Review of The Sound of Music (2013)
One of the toughest things much artist can undertake is to try and redo a classic while putting their personal stamp of individuality on it. In the temporality regarding television connective movie entertainment it rarely works out.
Namely it is up to the remake to equal substitute surpass the original. Anything less than that will be deemed a default or if denial an forth and out failure it will still suffer in comparison.
With that in mind the folks at NBC took a gamble and decided to remake one of the all time classics: The Sonification Of Music. The story of the Von Trapp family was first introduced on the big screen in 1965 and became one of the blockbusters about its time. So much so that it is still shown on television every year. Julie Andrews and Christopher Plummer along with a astounding cast left an indelible impression then and now.
NBC didn’t just decide to remake it. They also fixed upon the idea to broadcast it live for trinity hours (minus the commercials) and cast Carrie Underwood in the Julie Andrews role.
The results? Well let’s simply say Underwood is no Julie Andrews but she knew that further acknowledged it before going in. She was a little shaky in the beginning as you would expect. Underwood has never done live theater nonetheless showed a lot of courage tackling the role. As the production went on Underwood started to raise more confident and really get into the spirit of it. What could have been a disaster turned into a decent outing.
Stephen Moyer now Captain Von Trapp also seemed to be testing to recover his footing in the early going but find it he did. His strongest moment came towards the end when he was on dais in lead of a Nazi listeners singing Edelweiss. Until he looked and saw the Nazi flag, Moyer got choked up. He realized the country he loved and had fought for was being taken away from him handy a gang of criminals and people he once called friends. It is a powerful scene.
Speaking of which they’re likely going to be talking about Audra McDonald’s stunning rendition of Climb Every Mountain for a long time to come. A definite show stopper.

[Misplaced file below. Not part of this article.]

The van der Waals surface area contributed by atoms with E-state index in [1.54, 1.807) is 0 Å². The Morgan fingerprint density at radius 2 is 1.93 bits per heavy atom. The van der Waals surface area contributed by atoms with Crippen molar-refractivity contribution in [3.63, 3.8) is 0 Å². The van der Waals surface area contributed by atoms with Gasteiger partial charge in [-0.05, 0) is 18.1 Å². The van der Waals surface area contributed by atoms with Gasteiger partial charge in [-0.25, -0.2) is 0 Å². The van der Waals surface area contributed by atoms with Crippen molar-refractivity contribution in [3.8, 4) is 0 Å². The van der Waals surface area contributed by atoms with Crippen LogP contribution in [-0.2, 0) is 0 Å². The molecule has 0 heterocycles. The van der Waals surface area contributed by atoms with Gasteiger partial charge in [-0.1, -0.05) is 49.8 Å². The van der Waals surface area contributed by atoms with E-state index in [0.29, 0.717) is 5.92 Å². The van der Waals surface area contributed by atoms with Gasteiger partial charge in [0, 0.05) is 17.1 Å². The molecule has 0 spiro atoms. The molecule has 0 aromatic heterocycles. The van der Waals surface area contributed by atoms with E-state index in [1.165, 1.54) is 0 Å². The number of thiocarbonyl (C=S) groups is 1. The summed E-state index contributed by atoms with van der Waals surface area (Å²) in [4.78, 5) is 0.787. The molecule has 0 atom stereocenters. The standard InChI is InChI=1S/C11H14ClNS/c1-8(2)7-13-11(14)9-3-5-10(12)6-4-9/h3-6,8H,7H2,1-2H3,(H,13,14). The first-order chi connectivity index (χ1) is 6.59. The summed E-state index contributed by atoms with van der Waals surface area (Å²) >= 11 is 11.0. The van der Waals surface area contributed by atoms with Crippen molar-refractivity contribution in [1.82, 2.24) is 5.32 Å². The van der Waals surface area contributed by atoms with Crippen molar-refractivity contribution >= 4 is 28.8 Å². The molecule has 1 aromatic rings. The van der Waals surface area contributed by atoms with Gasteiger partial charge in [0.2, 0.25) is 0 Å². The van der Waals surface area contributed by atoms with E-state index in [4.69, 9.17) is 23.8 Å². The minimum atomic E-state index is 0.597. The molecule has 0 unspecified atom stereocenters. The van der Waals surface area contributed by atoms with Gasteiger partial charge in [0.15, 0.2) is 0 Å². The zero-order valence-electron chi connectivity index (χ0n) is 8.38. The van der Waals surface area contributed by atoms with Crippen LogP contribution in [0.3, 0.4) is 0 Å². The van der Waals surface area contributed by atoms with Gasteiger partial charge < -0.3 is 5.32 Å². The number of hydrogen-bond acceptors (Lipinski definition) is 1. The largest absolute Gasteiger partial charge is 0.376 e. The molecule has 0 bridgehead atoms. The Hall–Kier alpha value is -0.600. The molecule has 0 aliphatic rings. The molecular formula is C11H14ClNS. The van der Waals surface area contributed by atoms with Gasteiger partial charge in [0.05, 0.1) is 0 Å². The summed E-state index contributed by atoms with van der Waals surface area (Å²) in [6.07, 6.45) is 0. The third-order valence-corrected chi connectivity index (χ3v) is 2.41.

Kudos also to the Von Trapp children with a special nod to Sophia Ann Caruso. This young actress added some nice touches to her character. The same should be said for the Baroness played beautifully by Laura Beneti. Not to forget Christian Borle as Max who goes from telling Captain Von Trapp to deal with the impending takeover of Austria to making the ultimate sacrifice so his friend could escape.
Great lightning, costumes and deafening decided design should at shortest get Emmy nominations. My biggest gripe is as the credits were rolling the producers felt the need to show us the light rehearsal moments. Wrong. The best action they could have done is leave viewers with the lasting images of what they just put on the screen. Anything less ruins the mood.
Of course the producers and everybody else involved are going to take a lot of flak for casting someone related Carrie Underwood in this role. And of course since they are remaking a ideal you can expect a lot of criticism. Some warranted most of it probably not given we live in snarky times. No it’s not going to make anyone forget the original but essentially Julie Andrews said recently, “Fifty years later, it’s age somebody had another crack at it.”